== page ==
ExitCare ImageFrostbite is a cold-related injury, in which the tissues of the body freeze and become damaged. This occurs from exposure to below freezing temperatures for a long period of time. The damage is due to a lack of blood pumping to the area, which prevents the tissues from receiving oxygen. Frostbite is common in runners in cold climates, as well as athletes in winter and climbing sports (i.e. skiing, snowboarding, snowshoeing, mountaineering).


First Stage

  • Numbness.

  • Central white area of skin, with surrounding redness.

  • Clumsiness.

  • Fluid build up(edema).

Second Stage

  • Blisters, with clear or milky fluid, developing after 24 hours.

Third Stage

  • Bloody (hemorrhagic) blisters that slowly become a hard, black scab (eschar) over 2 weeks.

Fourth Stage

  • Tissue death. Requires removal of body part (amputation).


Frostbite is caused by lengthy exposure to freezing temperatures.


  • Drinking alcohol.

  • Improper clothing.

  • Prior episode of frostbite.

  • Smoking.

  • Dehydration.

  • Poor physical conditioning.

  • No previous attempt to prepare the body for cold weather (non-acclimatization).


  • Wear climate-appropriate clothing.

  • Maintain general good health.

  • Stay hydrated.

  • Face away from the wind.

  • Cover your nose, ears, and hands.

  • Keep your hands inside a jacket or under your armpits.

  • Eliminate alcohol and tobacco use.

  • Wear clothing in layers.

  • Use water repellent on mittens or gloves.

  • Prevent clothes from becoming wet, with waterproof covering.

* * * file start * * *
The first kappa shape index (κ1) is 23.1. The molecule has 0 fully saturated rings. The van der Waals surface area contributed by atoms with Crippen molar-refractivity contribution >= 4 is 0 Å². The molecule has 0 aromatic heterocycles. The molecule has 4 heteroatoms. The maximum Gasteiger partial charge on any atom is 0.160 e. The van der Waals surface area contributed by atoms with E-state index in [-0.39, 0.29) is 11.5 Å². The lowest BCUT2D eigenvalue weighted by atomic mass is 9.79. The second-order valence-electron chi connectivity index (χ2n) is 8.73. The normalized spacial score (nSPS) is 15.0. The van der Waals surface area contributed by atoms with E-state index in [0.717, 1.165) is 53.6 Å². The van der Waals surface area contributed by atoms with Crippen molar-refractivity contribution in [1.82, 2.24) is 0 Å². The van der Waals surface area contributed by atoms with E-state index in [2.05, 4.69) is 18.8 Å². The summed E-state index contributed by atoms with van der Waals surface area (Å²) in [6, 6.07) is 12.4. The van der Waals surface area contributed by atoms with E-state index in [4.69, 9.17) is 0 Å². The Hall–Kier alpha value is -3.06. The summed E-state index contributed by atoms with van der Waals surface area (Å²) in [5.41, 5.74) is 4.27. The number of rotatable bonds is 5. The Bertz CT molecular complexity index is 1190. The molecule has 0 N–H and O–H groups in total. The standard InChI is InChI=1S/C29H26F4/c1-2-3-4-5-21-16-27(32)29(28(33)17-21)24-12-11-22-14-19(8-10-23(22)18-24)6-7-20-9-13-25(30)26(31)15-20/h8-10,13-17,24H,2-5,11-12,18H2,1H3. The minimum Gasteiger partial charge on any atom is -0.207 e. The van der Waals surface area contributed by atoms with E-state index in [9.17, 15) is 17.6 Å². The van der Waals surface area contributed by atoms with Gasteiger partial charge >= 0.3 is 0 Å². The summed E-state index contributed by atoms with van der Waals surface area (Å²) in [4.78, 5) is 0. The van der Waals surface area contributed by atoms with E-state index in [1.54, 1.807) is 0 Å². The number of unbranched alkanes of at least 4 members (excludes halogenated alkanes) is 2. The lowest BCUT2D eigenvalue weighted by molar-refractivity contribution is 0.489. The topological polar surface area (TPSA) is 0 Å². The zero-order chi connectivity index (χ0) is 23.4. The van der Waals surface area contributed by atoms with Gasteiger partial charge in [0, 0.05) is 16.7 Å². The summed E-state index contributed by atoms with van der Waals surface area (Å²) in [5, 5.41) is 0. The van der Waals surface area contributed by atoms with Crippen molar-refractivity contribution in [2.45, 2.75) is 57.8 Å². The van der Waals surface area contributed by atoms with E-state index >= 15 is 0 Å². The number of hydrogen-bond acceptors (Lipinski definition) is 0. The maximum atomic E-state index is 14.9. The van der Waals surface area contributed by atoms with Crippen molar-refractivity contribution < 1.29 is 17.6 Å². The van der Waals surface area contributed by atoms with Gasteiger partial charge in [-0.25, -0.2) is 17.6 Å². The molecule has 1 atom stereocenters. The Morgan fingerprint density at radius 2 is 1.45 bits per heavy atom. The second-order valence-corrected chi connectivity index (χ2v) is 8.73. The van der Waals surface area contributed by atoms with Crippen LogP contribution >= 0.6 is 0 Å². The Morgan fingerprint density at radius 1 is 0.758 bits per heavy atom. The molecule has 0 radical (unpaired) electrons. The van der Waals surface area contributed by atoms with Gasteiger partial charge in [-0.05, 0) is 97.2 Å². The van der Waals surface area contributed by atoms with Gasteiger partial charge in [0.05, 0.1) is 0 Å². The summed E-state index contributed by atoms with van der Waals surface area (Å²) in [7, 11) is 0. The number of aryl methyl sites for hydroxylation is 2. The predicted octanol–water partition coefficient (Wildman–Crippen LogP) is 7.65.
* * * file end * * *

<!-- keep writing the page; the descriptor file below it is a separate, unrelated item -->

The severity of frostbite depends mostly on the length of cold exposure. The best way to treat frostbite is to eliminate the cold exposure, before the condition progresses. Third and fourth stage frostbite may require amputation of the affected area.


Severe frostbite may lead to the loss of tissue, including skin, muscle, and bone, For milder cases, the affected area is usually vulnerable to recurring cold injury. Some patients experience numbness in the area for variable periods. The mildest cases (first stage) usually have no complications.


  • Rapidly re-warm the area, in warm water, with precisely controlled temperature, 105° to 110° F (40° to 42° C).

  • Clean (debride) white blisters, and apply aloe vera (with no alcohol or perfume).

  • Apply loose, bulky protective covering.

  • Splint (restrain) and elevate the limb.

  • Use ibuprofen: 800 mg, 2 to 4 times per day for adults.

  • Do not smoke.


  • A tetanus shot may be needed, if your last tetanus booster was given more than 10 years ago.

  • For severe cases, penicillin is given by injection in the vein (intravenous) for 3 days.

  • Pain medicines are used as needed.

  • Many treatments for frostbite are experimental and cannot be recommended at present.


  • Avoid re-cooling the injured area, until the area has healed completely.

  • Physical therapy to restore motion and strength is often started when swelling goes down.


Proper hydration is important in prevention.


  • After a lengthy period of cold exposure, you experience numbness and white skin with any blister formation.

  • You have a history of frostbite and experience a new episode.

  • You have a severe episode of cold exposure, with blood-filled blisters on the area.